Phil Holmes

Dr Philip Holmes

Teaching Fellow in Chemical and Process Engineering
+44 (0)1483 686576
10 BC 02

Academic and research departments

Department of Chemical and Process Engineering.



1968-72 Courtaulds Ltd (man-made fibres and textiles): student apprentice chemical engineer

1969-72 University of Manchester Institute of Science and Technology: student

1972-81 Courtaulds Ltd: chemical engineer in research and development of processes for production of synthetic tobacco, modified acrylic fibre, acetic acid based chemicals, viscose rayon

1981-05 ExxonMobil: technical specialist in fluid catalytic cracking

1981-87 Esso Petroleum Company Ltd., Fawley Refinery

1987-89 Esso Engineering (Europe) Ltd., New Malden

1989-92 Exxon Research and Engineering Company, New Jersey, USA

1992-00 Esso Engineering (Europe) Ltd., Leatherhead

2000-05 ExxonMobil Engineering (Europe) Ltd., Fawley Refinery

2005- University of Surrey

2005-08 Centre for Environmental Strategy: PhD student

2008- Department of Chemical and Process Engineering:

2008-10 Associate Lecturer

2010-14 Senior Tutor

2014- Teaching Fellow (part-time)

Research interests

Petroleum oil refining industry.


Process safety and operations integrity.

Research collaborations

2005-8 Two oil refineries in the UK.

2008 Rolls-Royce.

2010, 13 Ricardo-AEA for Committee on Climate Change.

2014-16 Parsons Brinkerhoff and DNV-GL for Department of Energy and Climate Change and the Department for Business, Innovation and Skills.

Research Supervision


Neil Weston: Identifying More Sustainable Technological Solutions for the Oil Refining Industry, Chevron/Texaco, Pembroke, awarded September 2011.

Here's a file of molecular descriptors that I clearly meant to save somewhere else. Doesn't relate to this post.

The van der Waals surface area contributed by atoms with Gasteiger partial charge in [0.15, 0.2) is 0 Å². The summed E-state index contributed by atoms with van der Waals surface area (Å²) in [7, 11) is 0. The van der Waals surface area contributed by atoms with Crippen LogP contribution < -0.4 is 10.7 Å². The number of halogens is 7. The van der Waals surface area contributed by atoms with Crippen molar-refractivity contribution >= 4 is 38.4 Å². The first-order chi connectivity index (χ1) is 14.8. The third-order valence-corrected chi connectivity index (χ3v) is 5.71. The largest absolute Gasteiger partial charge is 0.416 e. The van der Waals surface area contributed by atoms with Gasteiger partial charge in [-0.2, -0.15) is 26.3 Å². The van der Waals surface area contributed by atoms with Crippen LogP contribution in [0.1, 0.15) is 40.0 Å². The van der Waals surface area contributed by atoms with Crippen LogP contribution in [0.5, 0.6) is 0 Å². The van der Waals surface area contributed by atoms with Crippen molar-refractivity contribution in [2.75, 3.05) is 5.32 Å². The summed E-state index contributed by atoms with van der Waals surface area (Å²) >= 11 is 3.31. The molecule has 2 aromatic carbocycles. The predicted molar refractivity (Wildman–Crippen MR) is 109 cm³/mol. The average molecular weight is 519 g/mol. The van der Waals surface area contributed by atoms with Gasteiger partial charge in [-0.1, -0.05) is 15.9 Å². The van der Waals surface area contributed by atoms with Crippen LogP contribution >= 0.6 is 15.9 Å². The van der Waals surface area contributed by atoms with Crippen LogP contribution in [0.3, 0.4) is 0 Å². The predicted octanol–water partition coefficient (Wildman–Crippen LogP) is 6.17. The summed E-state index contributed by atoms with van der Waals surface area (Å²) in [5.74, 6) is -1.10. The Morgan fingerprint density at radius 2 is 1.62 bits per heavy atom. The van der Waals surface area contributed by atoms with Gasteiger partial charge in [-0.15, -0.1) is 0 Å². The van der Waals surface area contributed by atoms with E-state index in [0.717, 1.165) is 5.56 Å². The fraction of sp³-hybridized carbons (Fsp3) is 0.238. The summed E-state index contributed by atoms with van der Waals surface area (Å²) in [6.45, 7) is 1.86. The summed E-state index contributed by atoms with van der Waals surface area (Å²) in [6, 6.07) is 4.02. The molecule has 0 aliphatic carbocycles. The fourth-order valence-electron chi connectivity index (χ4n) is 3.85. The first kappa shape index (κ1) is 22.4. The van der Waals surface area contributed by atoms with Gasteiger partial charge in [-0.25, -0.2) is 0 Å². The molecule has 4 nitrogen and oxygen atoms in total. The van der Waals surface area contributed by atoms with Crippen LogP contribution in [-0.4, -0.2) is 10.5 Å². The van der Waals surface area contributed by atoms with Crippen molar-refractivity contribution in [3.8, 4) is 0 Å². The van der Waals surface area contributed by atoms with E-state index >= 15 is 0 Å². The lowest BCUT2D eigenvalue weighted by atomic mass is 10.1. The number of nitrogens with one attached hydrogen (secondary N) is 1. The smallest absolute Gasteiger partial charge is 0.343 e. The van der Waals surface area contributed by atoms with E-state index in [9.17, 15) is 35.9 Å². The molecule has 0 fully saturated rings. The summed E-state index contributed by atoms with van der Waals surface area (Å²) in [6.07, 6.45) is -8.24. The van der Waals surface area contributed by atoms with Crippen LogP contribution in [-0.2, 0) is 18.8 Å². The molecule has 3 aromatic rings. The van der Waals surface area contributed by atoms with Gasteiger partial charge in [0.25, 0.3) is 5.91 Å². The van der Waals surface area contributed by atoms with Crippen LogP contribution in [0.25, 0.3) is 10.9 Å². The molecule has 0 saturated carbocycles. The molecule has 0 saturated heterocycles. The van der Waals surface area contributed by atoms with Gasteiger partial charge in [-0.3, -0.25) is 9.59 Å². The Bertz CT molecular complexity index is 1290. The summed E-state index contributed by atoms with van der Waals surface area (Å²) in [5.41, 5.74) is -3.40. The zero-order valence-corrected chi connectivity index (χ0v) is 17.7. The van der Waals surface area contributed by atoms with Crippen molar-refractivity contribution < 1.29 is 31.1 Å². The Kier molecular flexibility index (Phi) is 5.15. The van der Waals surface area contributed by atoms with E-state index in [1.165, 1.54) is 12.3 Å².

Gledys Gonzalez: Sustainability and waste management: a case study on an UK oil refinery during day-to-day and turnaround operations, awarded February 2016.


Several and various research projects since 2010.



Past: chemical reaction engineering (Year 2); binary distillation (Year 2); engineering management (Year 2); filtration and centrifugation (Year 3); capital cost estimating and economic evaluation of projects (Year 3); sustainability of projects (Year 3). Current: as MSc modules (Year 4).


Module coordinator for:

Introduction to Petroleum Production

Refinery and Petrochemical Processing

Process Safety and Operations Integrity

Departmental duties

2010-14 Senior Tutor with responsibilities for professional training.


Member of IChemE Sustainability Special Interest Group

Publication highlights

Journal papers:

Pritchard, C.L., A. Yang, P. Holmes, M.P. Wilkinson (2015). "Thermodynamics, economics and systems thinking: what role for air capture?". Process Safety and Environmental Protection, (2015), 188-195.

Weston, N., R. Clift, P. Holmes, L. Basson, N. White (2010). "Streamlined Life Cycle Approaches for Use at Oil Refineries and Other Large Industrial Facilities". Industrial and Engineering Chemical Research, 50 (3), 1624-1636.

PhD thesis: